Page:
2011


Calvin Johnson

Calvin Johnson


Years participated in RESESS:
2011


POSTER
Download full-res PDF [6.9 MB] »


An Overview

Academic Affiliation: Fort Valley State University

Science Research Mentor: Burke Minsley, USGS
Writing and Communication Mentors: Jonathan Caine, USGS, David V. Fitterman, USGS, & V.J.S. (Tien) Grauch, USGS
Coach: Nic Flores, UNAVCO
Peer Mentor: Aaron Piña, SOARS


Biography

Calvin grew up in Warner Robins, Georgia, where he graduated with honors from Northside High School. He decided to pursue a degree in Mathematics at Fort Valley State University, Georgia. He will then work towards a dual degree in geophysics at the University of Texas in Austin. His passion for geoscience was sparked by his first geology course. Calvin enjoys reading, going to the mall, watching movies, or relaxing and reflecting on life.


Abstract

Delineation of aquifer heterogeneities using transient electromagnetic soundings in the Great Sand Dunes National Park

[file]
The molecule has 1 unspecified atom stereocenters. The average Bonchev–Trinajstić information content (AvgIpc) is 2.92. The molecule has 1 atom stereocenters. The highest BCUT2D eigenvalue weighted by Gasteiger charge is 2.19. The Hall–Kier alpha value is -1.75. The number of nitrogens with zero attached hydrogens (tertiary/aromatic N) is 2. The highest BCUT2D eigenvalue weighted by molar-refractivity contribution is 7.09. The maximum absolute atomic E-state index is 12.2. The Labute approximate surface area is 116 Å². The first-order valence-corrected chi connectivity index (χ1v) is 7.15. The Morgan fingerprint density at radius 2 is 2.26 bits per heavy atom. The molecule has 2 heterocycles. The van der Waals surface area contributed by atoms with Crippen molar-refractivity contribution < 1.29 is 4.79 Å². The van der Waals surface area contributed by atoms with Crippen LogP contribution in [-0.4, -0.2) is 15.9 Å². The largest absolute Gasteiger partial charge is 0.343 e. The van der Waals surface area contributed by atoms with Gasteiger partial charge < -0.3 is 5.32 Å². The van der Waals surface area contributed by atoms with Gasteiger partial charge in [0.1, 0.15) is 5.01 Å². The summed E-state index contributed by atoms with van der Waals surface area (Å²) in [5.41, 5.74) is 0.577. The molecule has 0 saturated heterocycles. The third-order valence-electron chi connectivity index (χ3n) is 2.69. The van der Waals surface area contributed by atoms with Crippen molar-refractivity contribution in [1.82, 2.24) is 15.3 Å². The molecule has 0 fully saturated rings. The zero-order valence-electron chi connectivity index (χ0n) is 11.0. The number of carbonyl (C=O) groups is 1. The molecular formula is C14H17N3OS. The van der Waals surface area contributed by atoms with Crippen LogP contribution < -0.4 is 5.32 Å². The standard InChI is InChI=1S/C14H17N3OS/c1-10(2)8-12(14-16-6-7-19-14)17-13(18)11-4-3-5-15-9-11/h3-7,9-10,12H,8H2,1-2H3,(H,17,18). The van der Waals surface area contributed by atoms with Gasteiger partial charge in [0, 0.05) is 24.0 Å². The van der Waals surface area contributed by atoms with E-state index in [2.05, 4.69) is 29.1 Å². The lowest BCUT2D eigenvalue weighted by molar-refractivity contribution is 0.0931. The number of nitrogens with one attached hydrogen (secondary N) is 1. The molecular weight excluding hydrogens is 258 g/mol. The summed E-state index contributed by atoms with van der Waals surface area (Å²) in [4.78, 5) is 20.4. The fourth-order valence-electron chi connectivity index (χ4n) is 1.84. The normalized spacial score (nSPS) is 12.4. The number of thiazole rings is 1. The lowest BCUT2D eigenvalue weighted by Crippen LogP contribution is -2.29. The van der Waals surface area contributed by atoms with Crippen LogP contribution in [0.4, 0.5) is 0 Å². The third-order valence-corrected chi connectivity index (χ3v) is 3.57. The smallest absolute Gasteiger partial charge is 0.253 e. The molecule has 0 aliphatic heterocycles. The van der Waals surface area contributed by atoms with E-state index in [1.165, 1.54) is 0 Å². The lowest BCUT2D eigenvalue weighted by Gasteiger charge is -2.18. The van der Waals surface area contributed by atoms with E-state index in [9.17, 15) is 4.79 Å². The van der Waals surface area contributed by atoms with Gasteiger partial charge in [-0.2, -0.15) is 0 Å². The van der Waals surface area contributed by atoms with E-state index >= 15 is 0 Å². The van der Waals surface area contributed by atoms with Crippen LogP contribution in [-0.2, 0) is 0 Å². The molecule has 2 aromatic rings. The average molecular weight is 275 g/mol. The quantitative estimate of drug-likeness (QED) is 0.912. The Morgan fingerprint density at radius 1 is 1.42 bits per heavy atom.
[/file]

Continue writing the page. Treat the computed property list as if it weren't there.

During the Pleistocene epoch a laterally extensive aquitard composed of clay was deposited in the bed of Lake Alamosa throughout San Luis Valley (SLV), southern Colorado, including what is now Great Sand Dunes National Park and Preserve. Despite the lateral continuity of the “blue clay,” as it is colloquially known, hydrological and geophysical evidence suggests that there are heterogeneities in the depth and thickness of the clay within the siliciclastic aquifer system. These heterogeneities can cause variations in the confining pressure affecting groundwater flow and complicating the monitoring of groundwater resources. Transient electromagnetic (TEM) soundings were used to delineate the continuity of the blue clay near Antelope Springs. TEM data were collected along profiles by inducing electrical currents into the ground. Resistivities of litho- logical features were modeled using mathematical inversion and were used to develop a cross section of the subsurface. In the interpreted cross section, the top of the blue clay unit has a 50 m decrease in depth over a distance of approximately 1400 m along the profile and then terminates at the interpreted shoreline of the ancient Lake Alamosa. Preliminary analysis suggests that subsurface elevation of the top of the blue clay unit exhibits an anomalous decrease to the west, and post-depositional faulting is unlikely because of the shallow and gradual slope. Additional data acquisition and analysis are needed to further investigate whether the heterogeneity in the blue clay is related to pre-depositional faulting, sedimentary processes, or both.